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Sie Pei’s daily life comes to a halt during a migraine attack

Hours on the bathroom floor

I had my first attack when I was 23. Headaches that did not disappear with paracetamol, but turned into a maddening pain that lasted for days. Like my head was in a clamp, and at the same time, an impact drill was being held against it. During an attack I vomit, cannot tolerate sound or light – not even from my phone – and I cannot move either. One time when I lost my medication, I ended up on the bathroom floor for hours until my friend found me and could help.

Reluctance to go to the GP

Together with my GP, I found the right medication step by step. But I do not know what triggers my attacks. I could still find out, but to be honest I am afraid to go to the doctor again. They are already so busy, and I feel that I have already called upon the healthcare system more than enough. The GP can better spend the time it takes to do a trigger test, on someone who needs the care more than I do.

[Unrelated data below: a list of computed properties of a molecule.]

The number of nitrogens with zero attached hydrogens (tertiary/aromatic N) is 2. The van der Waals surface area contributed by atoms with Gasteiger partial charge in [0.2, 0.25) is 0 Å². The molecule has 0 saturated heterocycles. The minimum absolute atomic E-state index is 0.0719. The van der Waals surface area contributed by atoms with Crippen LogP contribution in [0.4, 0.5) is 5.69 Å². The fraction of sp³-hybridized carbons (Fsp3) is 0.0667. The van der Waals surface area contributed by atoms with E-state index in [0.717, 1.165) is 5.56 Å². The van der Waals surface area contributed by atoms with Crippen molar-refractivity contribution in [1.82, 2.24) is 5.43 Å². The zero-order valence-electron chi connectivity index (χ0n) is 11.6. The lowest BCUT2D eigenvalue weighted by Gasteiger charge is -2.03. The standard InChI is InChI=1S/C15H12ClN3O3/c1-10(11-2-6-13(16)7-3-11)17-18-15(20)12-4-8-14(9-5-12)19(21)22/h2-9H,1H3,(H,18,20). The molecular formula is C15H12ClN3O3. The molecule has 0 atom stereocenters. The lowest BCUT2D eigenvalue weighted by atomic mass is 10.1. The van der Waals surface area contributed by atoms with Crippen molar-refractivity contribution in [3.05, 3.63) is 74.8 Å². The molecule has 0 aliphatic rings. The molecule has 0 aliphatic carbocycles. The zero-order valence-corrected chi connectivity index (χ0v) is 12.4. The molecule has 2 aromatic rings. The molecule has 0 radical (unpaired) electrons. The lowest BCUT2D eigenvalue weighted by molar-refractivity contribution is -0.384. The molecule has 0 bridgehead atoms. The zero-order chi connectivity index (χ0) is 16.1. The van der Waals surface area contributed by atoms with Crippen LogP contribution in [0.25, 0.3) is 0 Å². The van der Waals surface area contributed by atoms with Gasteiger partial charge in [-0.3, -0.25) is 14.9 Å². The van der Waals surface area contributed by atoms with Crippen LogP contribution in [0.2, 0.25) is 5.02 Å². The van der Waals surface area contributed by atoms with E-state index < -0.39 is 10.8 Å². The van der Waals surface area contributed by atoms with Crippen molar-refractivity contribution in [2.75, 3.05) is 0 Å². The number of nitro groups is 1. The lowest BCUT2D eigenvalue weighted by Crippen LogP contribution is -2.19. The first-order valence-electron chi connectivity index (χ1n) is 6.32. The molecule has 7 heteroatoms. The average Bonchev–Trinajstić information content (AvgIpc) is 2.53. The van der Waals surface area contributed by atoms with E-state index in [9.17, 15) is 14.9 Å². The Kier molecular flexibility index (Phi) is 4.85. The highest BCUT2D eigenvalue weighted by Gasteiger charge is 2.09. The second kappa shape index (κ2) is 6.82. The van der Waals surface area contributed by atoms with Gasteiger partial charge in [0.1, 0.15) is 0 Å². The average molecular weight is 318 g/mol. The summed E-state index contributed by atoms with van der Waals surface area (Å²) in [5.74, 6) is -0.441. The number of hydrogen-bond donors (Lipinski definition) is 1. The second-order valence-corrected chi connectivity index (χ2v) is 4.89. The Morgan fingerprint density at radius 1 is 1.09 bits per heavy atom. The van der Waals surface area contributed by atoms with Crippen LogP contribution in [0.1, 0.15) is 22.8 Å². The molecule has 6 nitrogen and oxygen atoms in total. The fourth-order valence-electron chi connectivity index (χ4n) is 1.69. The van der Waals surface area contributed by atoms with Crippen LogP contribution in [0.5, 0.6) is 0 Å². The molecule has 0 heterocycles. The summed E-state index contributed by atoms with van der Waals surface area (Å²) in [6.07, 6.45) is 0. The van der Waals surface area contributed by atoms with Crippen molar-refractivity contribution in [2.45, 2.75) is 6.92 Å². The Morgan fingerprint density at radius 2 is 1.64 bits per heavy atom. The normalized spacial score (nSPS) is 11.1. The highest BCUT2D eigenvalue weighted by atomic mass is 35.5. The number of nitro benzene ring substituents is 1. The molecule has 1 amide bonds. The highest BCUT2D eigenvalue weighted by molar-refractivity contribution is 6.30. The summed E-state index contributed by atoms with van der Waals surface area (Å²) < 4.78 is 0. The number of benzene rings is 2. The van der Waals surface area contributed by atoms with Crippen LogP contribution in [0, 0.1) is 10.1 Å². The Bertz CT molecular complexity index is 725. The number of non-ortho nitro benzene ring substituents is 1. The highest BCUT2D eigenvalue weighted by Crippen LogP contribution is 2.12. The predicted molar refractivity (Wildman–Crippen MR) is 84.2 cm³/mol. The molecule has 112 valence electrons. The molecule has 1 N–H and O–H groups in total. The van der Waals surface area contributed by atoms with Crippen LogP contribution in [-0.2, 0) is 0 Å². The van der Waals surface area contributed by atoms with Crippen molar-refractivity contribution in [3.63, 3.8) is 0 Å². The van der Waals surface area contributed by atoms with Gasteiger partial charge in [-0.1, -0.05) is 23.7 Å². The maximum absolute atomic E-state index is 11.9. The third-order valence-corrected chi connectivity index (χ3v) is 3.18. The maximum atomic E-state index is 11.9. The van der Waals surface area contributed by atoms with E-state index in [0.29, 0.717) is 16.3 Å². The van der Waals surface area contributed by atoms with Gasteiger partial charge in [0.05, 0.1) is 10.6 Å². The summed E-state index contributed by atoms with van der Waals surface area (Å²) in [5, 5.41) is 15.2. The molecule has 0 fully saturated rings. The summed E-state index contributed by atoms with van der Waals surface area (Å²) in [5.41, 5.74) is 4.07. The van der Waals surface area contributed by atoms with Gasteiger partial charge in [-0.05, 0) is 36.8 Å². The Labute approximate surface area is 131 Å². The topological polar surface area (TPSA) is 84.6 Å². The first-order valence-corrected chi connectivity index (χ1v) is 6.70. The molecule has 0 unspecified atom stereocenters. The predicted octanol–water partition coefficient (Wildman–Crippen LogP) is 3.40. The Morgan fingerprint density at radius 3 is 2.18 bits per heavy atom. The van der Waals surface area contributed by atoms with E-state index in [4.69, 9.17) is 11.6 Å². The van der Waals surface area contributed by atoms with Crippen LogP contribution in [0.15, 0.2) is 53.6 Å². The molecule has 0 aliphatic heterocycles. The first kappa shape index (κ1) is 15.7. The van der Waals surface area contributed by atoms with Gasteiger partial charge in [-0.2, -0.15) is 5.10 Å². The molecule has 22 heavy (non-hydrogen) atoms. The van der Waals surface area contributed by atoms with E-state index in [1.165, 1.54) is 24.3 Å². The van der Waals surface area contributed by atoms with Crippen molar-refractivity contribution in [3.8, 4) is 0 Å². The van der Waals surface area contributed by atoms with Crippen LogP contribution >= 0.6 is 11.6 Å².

Be quiet, do not stand out

It is hard for me to take up space. That is how I was raised: be quiet, behave yourself, do not stand out, and do not ask too much. I think it is a message that many Asian people get from their community. If tomorrow the newspaper said that GPs had a lower workload, I would feel less guilty about taking up a slot during consultation hours.

The taboo on unexplained illnesses

My family does not understand migraine. They think it is just a headache. Take a painkiller and move on. A broken arm is visible, so they understand. But when I have a migraine attack, I lie in a dark room under the covers, and my parents do not see that. Illnesses that are not immediately visible or explicable are a bit of a taboo in the Asian community.

Time and again at the company doctor

Because of the attacks, every two months I am ill for a few days, and then I cannot work. I work at a large hospital, and protocol automatically kicks in if you are ill for more days than is statistically expected for your age. As a result, I have to report to the company doctor every so often. Every time I have an attack I get stressed: soon I will get another call. I think it is a waste of the company doctor’s time. They are aware of my condition and that it can’t be helped. So why invest all that time if nothing can be improved?

 

Sie Pei is 30 years old and works in IT

De Tentoonstelling

In de ‘Komt een mens bij de dokter’-tentoonstelling zie en lees je de verhalen van mensen die, hoe verschillend ze ook zijn, één ding met elkaar gemeen hebben: ze zoeken naar passende zorg.